4 stars

Historical Romance Review: Purity’s Passion by Janette Seymour

Purity’s Passion, Janette Seymour, Pocket Books, 1977, Harry Bennett cover art

She would come to him a complete woman…

PURITY’s PASSION

4 Stars

Rating: 4 out of 5.

The tale of Purity Jarsy, Purity’s Passion, (Part 1 of 3) begins with the horrors of the French Revolution and ends in France after Napoleon’s final defeat. In between we witness the epic tale of Purity, a woman so beautiful many men desire her, they would ravish her, control her, and kill for her… In other words, it’s your basic, page-turning bodice ripper. And it’s a good one.

Janette Seymour was a deft storyteller, quickly pulling me in with Purity witnessing a beautiful encounter of a couple making love and later she sees the macabre slaughters of the Revolution. Purity is left orphaned and shaken in the aftermath.

Mark “You may kiss me–here” Landless is the object of Purity’s devotion. Much older than she, he is her appointed guardian, but he also shares a hidden bond with his ward. Mark is a placeholder, we never see through his perspective. He is a scar-faced, blue-eyed soldier who duels for Purity’s honor, hurts her cruelly, and the finally marries her. Her relationship with Mark is one of the weaker parts of the book, but since there are two sequels their romance will undoubtedly develop further. (Edited: How wrong I was! There’s no character development to be found anywhere!)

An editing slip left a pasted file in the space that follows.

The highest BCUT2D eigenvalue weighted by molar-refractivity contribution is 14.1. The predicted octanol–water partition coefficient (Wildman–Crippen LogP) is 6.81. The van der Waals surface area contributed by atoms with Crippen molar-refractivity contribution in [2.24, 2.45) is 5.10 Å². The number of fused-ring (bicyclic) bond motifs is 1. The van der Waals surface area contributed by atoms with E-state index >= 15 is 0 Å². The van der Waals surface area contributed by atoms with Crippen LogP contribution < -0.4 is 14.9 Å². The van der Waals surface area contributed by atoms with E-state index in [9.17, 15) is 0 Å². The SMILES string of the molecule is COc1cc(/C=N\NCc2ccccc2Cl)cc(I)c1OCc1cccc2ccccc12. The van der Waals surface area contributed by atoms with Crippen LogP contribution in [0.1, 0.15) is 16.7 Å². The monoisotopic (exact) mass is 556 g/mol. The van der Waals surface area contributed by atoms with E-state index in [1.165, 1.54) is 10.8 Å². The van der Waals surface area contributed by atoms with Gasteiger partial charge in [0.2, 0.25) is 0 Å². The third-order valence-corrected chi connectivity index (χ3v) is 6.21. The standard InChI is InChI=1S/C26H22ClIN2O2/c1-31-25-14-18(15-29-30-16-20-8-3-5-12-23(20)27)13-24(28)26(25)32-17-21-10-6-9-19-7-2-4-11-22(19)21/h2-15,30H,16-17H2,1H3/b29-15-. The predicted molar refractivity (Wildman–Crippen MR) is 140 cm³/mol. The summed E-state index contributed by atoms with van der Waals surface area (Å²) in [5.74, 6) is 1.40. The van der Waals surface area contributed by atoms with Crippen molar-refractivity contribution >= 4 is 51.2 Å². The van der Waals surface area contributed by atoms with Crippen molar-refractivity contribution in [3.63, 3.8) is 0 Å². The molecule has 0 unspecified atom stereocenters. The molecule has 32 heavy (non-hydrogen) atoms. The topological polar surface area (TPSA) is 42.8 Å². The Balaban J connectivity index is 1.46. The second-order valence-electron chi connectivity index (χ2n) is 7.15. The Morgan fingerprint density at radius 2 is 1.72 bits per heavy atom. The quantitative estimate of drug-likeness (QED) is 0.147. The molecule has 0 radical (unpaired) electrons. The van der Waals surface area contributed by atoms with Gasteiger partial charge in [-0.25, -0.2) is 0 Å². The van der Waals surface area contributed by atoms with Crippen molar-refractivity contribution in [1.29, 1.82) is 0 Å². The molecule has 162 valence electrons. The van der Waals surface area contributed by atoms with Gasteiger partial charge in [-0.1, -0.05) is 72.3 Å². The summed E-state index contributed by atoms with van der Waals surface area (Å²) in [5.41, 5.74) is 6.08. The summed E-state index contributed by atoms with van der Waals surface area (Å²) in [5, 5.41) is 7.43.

Purity has many men before being with her true love, and each experience shapes her uniquely. There is a touching one-night romance Purity shares with a soldier doomed to die at sea and a sweet love affair with wounded Gypsy boxer. And many more.

If the hero was more interesting, this might have detracted from the story, but since he wasn’t, I just enjoyed the ride and didn’t worry about the romance. As Purity says to herself: “She would come to Mark a complete woman.”

Other high points include a tawdry girl-school game with a dumb stud, a dominatrix-villainess who wears transparent gowns, and an aging duchess who makes constant fart references.

The story’s pacing is a bit un-even, because most of the juicy parts are packed into the first third. But the author is skilled enough to make most of it enjoyable, even if the ending is a bit flat.

Purity’s Passion is a romance only because at the end of the book the female protagonist is united with the man she loves. Otherwise, it’s a soapy, door-stopper historical epic, typical of ’70s and ’80s.

Readers, mostly women, from all walks of life used to openly enjoy these pulpy paperbacks with kaleidoscopic covers. They were taken to fantastical worlds where the heroines’ beauty got men so carried away with mad lust that they’d have her… at any cost! (dun, dun, dun!) Now, not unlike tobacco cigarettes (which I never smoked), bodice rippers are banished to the darkest corners, reviled in public for the unwholesome filth they contain. Like a smoker relegated to puffing away in a cold alley, bodice ripper readers are banished to Romance-landia Siberia. And that’s really a shame, because these books are a lot of fun!

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